Treatment of Bumblefoot: At the first sign of bumblefoot, see your veterinarian. A combination of oral antibiotic treatment along wtih topical cleaning and treatment of the wounds (as directed by your vet) is usually the first course of treatment. For bumblefoot lesions that do not respond, surgical treatment may be necessary, but this has significant risks and variable success. Early detection and treatment is vital for the best results (even then, some cases may not respond well). Prevention is best.

Preventing Bumblefoot: Though the factors that lead to bumblefoot are complex, prevention of trauma or abrasions to the feet and keeping the cage and bedding meticulously clean are the cornerstones of prevention.
Cage Floors: the use of wire floored cages, including wire shelves or balconies, has been implicated as a cause of bumblefoot. Wire cage floors should be avoided, but many decent rat cages have upper levels made from wire mesh. Owners should consider covering wire balconies with a solid surface (e.g. wood, vinyl, plexiglass, plastic needlepoint canvas, Vellux blankets, towels). However, even rats kept on solid flooring can get bumblefoot, and a new theory has developed that exposure to urine pooled on solid floors (especially plastic) may also contribute to the problem. Therefore, it is important to keep all surfaces clean and dry. No matter the cage materials, frequent and thorough cage cleaning appears to be the best defense.

Bedding: roughly textured bedding materials such as wood chips may also have a contributing role. Consider softer alternatives, such as CareFresh. Remove soiled bedding as soon as possible, and change the bedding frequently. Using a litter box can help keep the bedding cleaner.

Pressure on the Feet: prevent your rats from becoming overweight by providing a healthy diet and lots of opportunity for exercise. Older rats may also walk more flat-footed to be sure to provide soft bedding and surfaces for older or weak rats.

Watch for Early Signs

Regularly check your rats' feet for abrasions, trauma, or early signs of bumblefoot. This will allow you detect and treat any wounds early, preventing the painful abscesses and bumps associated with bumblefoot. It may also alert you to potential problems in your rats' cage or bedding that may be corrected to help prevent further problems.






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post #8 of 17 (permalink) Old 11-14-2006, 11:41 AM Thread Starter
 
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Before I started inbreeding I read an article about inbreeding that seemed to say that inbreeding was ok. This is the address http://goto.glocalnet.net/rat/gen/inbreeding.htm
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post #9 of 17 (permalink) Old 11-15-2006, 01:16 AM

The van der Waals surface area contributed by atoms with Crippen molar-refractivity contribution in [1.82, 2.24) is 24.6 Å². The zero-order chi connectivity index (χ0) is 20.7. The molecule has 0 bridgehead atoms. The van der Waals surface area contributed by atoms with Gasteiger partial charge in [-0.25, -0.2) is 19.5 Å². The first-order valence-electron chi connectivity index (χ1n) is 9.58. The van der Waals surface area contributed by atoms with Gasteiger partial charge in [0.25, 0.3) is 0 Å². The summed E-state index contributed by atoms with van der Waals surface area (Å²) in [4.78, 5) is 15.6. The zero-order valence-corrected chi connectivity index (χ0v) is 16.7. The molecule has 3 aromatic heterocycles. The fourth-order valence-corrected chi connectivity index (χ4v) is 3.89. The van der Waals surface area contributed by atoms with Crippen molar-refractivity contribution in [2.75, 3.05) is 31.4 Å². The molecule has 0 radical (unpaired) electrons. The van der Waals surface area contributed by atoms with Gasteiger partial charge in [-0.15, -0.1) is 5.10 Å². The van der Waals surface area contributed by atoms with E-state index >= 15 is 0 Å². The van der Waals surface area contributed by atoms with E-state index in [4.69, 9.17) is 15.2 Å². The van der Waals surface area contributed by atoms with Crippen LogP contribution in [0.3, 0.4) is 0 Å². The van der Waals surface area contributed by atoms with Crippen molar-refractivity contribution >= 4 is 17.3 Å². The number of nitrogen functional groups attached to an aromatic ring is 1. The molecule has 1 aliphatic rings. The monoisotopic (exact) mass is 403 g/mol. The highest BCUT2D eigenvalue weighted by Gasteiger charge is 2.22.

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Just because one site has *some* arguments for it does not mean it is okay. For all you know the author of that site is not reputable at all. I would have to say it's a risky and irresponsible pratice.
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post #10 of 17 (permalink) Old 11-15-2006, 06:48 PM
 
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I've inbred my mice before with no problems, I don't go past two generations though. If its used right its ok. Its also a matter of opinum as to whether u inbred or not. Unlike with some other creatures their aren't many side effects. I have some perfectly healthy mice who are from an inbred litter. Inbreeding can be used to get certain charcteristics and colours. Mice that are inbred can still be used for showing. It's not a perfered method of breeding though.
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post #11 of 17 (permalink) Old 11-15-2006, 07:28 PM
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I am not gonna go into the story again,because it is posted here somewhere else.But I had some mice from an inbred litter that were missing eyes and didn't live long at all.




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post #12 of 17 (permalink) Old 11-15-2006, 07:42 PM Thread Starter
 
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Quote:
Originally Posted by Vanilla_Rat
I am not gonna go into the story again,because it is posted here somewhere else.But I had some mice from an inbred litter that were missing eyes and didn't live long at all.
How many generations were they inbred?
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post #13 of 17 (permalink) Old 11-16-2006, 08:14 PM
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i agree with Padfoot and Pinkie about the inbreeding part...its not all bad nor good...a common example is when recessive genes that are "hidden" while the dominant ones are being expressed hetero mice..and when the two are interbreed...the two recessive genes may come together and the recessive genes are finally expressed and this could be good or bad...

but i must say a mating pair with 13 babies and now another set of babies on the way...could be one and it could be in the high twenties! thats a lot of mice..are you prepared to hold that many in a comfortable non crowded space?

you should really take those infected mice to a vet


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post #14 of 17 (permalink) Old 11-16-2006, 09:43 PM
 
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Please Stop Inbreeding, Nothing Good Can Come From It.
Deformities, Health Problems, Mental Problems, Please Stop This Type Of Breeding.
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post #15 of 17 (permalink) Old 11-16-2006, 10:02 PM
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Quote:
Originally Posted by CaliforniaGirl
How many generations were they inbred?
Just once,because it was an accident.I did breed back then,but I knew my mice and didn't do ANY inbreeding at all on purpose.But because of that,I refuse to even TRY.